The Marina Alta region, especially the coastal village of Jávea/Xàbia, has its 20th century heritage wrapped up in raisins. Not just any raisins, but the succulent Sultana raisins made from the marvelous muscatel grapes, which brought fame and wealth to the industrious villagers.
Within the Soler Blasco Archaeological and Ethnographic Museum are an important series of artworks by Soler Blasco that immortalize traditional trades, fiestas and legends. One of these impressionistic paintings showcases the process of blanching and drying of grapes to make raisins.
REPORT BY: Karla Darocas, Hons. B.A. (www.KarlaDarocas.com)
Xàbia artist, teacher and resident Soler Blasco (1920-1984) became an important local figure because he was the mayor from 1974 to 1979. He was also involved in great cultural projects such as the creation of an archaeological museum and the Municipal Public Library.
Blanching accelerated the drying process. It all started with lighting the oven or fire, "el fogater", then filling a pot with water, herbs, caustic soda and bringing it to a boil. Then the grapes were tossed into the pot for a good 15 minute boil, then spooned out onto a drying mat.
In the back of this painting by Soler Blasco you can see the landmark mountain named "Montgo" and a white building with a "Riurau". During the 19th and 20th centuries, Riuraus flooded the the entire Marina Alta rural landscape. These unique Roman arched constructions were used to dry the raisins when it rained.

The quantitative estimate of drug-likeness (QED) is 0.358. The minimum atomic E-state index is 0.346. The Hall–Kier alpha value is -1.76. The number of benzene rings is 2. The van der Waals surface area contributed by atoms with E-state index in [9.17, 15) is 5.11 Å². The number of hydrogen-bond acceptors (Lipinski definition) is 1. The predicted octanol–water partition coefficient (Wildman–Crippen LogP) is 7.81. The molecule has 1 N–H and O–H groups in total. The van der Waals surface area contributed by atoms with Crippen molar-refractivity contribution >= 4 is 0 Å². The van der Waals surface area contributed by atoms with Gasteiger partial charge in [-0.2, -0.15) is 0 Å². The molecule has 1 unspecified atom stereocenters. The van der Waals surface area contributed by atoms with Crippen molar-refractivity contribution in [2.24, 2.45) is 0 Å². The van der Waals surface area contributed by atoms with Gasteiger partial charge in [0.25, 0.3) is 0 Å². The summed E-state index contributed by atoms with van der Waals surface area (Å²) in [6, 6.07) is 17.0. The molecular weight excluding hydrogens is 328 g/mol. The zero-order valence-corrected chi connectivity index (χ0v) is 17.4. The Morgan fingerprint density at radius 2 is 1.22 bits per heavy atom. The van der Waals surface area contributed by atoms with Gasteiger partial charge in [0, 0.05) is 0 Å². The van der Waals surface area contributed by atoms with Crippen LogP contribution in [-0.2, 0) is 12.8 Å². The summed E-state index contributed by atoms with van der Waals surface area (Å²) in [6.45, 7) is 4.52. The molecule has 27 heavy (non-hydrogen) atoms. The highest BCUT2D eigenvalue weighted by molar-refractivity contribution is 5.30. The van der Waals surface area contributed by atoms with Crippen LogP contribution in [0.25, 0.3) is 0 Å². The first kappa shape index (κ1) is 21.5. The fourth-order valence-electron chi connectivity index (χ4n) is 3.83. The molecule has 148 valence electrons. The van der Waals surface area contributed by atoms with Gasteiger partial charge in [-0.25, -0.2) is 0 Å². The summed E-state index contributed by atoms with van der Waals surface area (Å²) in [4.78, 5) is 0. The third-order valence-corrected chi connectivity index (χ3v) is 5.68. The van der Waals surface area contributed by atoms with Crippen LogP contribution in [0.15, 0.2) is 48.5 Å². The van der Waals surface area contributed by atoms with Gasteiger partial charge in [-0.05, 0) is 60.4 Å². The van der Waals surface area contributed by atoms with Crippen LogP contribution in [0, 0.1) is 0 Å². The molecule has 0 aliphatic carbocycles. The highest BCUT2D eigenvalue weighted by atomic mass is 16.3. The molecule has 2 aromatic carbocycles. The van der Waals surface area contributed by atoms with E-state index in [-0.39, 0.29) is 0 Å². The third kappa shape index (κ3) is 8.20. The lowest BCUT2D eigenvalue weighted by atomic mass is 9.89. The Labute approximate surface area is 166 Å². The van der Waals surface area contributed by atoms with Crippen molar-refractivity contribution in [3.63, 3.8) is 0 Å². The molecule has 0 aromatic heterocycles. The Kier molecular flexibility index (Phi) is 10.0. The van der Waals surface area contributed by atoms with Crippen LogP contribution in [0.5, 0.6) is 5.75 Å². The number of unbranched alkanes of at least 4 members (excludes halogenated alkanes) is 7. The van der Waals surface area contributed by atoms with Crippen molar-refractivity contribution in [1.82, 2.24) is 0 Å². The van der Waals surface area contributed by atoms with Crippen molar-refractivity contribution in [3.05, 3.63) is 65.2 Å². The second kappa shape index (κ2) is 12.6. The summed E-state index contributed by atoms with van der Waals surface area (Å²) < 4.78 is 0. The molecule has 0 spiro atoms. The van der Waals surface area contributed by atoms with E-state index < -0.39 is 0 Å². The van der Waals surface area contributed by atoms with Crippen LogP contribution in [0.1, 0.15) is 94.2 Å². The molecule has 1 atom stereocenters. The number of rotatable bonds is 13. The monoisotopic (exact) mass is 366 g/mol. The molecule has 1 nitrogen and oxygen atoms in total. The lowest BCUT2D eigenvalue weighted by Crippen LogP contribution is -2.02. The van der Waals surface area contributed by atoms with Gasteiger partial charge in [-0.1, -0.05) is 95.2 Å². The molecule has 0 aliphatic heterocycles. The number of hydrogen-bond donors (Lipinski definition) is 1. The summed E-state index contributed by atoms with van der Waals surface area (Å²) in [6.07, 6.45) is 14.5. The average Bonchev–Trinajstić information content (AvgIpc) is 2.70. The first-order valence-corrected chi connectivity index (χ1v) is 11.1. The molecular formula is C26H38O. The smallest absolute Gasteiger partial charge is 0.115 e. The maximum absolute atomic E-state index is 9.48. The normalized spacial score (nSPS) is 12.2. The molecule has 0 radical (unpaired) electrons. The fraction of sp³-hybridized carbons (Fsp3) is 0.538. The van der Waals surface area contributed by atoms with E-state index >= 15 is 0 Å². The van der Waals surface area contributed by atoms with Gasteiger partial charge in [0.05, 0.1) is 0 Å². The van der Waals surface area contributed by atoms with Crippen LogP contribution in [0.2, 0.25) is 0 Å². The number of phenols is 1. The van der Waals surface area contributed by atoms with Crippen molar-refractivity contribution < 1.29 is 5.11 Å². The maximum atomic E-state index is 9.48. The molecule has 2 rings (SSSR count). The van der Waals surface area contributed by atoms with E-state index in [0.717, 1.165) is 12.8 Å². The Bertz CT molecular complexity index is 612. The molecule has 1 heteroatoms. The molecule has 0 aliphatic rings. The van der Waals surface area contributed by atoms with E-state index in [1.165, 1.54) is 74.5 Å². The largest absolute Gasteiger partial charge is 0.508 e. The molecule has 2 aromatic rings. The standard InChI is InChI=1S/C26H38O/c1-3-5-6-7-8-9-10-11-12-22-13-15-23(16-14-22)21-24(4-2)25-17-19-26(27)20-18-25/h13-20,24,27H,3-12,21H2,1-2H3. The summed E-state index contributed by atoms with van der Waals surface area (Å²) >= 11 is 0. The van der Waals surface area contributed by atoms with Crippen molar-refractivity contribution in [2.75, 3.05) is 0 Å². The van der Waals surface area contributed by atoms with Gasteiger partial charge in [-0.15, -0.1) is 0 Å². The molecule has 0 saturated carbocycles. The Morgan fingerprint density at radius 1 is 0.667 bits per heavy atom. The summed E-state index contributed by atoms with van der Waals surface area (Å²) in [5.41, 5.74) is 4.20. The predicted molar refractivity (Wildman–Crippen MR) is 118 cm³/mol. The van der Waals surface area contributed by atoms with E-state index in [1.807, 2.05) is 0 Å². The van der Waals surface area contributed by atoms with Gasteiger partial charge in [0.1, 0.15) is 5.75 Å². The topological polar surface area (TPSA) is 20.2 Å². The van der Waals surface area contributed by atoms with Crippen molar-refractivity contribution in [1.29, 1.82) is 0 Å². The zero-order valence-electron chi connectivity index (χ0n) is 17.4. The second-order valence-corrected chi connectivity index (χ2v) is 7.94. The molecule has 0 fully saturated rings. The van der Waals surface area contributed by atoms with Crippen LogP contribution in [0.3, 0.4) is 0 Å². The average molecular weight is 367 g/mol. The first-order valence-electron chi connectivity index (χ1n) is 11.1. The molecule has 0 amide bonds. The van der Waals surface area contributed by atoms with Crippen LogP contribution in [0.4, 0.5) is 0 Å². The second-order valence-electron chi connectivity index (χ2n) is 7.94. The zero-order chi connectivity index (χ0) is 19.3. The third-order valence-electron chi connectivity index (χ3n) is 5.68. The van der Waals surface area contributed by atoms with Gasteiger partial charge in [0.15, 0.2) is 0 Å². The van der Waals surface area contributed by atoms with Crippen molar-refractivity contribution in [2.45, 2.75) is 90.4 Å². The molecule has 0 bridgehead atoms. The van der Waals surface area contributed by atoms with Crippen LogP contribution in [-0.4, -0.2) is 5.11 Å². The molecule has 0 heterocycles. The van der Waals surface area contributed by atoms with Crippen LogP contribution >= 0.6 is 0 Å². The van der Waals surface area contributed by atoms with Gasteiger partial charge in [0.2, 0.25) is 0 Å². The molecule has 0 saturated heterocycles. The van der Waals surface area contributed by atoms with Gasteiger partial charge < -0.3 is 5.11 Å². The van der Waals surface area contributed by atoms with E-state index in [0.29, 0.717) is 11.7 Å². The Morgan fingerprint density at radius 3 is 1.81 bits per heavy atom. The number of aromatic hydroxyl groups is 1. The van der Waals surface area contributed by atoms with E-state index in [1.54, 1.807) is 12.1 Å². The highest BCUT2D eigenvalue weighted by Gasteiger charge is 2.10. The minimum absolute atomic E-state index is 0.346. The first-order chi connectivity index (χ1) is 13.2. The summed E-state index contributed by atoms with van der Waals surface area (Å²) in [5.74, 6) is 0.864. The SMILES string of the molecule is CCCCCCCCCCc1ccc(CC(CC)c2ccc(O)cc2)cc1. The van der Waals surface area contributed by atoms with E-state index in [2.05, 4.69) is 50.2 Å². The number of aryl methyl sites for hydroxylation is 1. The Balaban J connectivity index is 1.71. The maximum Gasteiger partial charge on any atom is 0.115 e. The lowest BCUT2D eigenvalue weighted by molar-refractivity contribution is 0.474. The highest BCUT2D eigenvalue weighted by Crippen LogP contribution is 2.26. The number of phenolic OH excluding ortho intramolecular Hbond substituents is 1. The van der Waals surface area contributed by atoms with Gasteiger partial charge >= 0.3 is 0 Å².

The oldest documented sources relating to the production of raisins in the Valencian territory date back to the second half of the 15th century. In the Marina Alta, there is evidence of the production dated 1476, whereby Valencian merchants wrote out billing contracts with Morisco farmers who lived in Dénia, Xàbia, Xaló, Pedreguer and Ondara, for their supply of raisins.
After the expulsion of the Moors and Moriscos in 1609, the grape production disappeared and so did the raisins because the Christians did not know the procedure.
It was actually because of travelers to the Marina Alta and La Safor regions in 1800's who prompted the production of raisins again, especially the English Navy who wanted raisins to combat scurvy and other diseases because of poor diet, but also the miners and textile factory workers wanted raisins to keep in their pockets to fight fatigue.
Each year, the celebration of the "Escaldá de la Pasa" takes place in the village of Jesus Pobre on the last morning of August. The villagers keep their heritage alive by recreating the process of making raisins via blanching. The ritual lasts all morning and ends with traditional dances.
REPORT BY: Karla Darocas, Hons. B.A. Fine Arts (www.KarlaDarocas.com)
Register to be invited to Karla's classes, field trips, films, photowalks, lunches and guest speakers...
CLICK HERE TO REGISTER